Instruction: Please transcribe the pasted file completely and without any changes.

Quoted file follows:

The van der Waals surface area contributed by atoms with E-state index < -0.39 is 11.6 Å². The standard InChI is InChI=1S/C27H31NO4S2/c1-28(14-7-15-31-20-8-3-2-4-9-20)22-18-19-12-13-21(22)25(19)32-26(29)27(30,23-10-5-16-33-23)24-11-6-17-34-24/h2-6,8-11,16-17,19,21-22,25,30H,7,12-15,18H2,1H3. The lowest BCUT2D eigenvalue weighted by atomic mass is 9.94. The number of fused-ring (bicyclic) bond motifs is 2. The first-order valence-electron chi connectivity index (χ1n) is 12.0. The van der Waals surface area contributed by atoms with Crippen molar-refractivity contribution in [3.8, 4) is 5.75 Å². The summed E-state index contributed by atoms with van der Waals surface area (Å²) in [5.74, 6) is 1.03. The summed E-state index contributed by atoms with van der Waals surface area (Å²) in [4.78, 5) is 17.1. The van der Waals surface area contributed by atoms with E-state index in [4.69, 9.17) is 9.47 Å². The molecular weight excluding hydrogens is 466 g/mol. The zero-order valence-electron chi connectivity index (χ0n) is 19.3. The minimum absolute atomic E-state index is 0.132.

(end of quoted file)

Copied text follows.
The van der Waals surface area contributed by atoms with E-state index < -0.39 is 11.6 Å². The standard InChI is InChI=1S/C27H31NO4S2/c1-28(14-7-15-31-20-8-3-2-4-9-20)22-18-19-12-13-21(22)25(19)32-26(29)27(30,23-10-5-16-33-23)24-11-6-17-34-24/h2-6,8-11,16-17,19,21-22,25,30H,7,12-15,18H2,1H3. The lowest BCUT2D eigenvalue weighted by atomic mass is 9.94. The number of fused-ring (bicyclic) bond motifs is 2. The first-order valence-electron chi connectivity index (χ1n) is 12.0. The van der Waals surface area contributed by atoms with Crippen molar-refractivity contribution in [3.8, 4) is 5.75 Å². The summed E-state index contributed by atoms with van der Waals surface area (Å²) in [5.74, 6) is 1.03. The summed E-state index contributed by atoms with van der Waals surface area (Å²) in [4.78, 5) is 17.1. The van der Waals surface area contributed by atoms with E-state index in [4.69, 9.17) is 9.47 Å². The molecular weight excluding hydrogens is 466 g/mol. The zero-order valence-electron chi connectivity index (χ0n) is 19.3. The minimum absolute atomic E-state index is 0.132.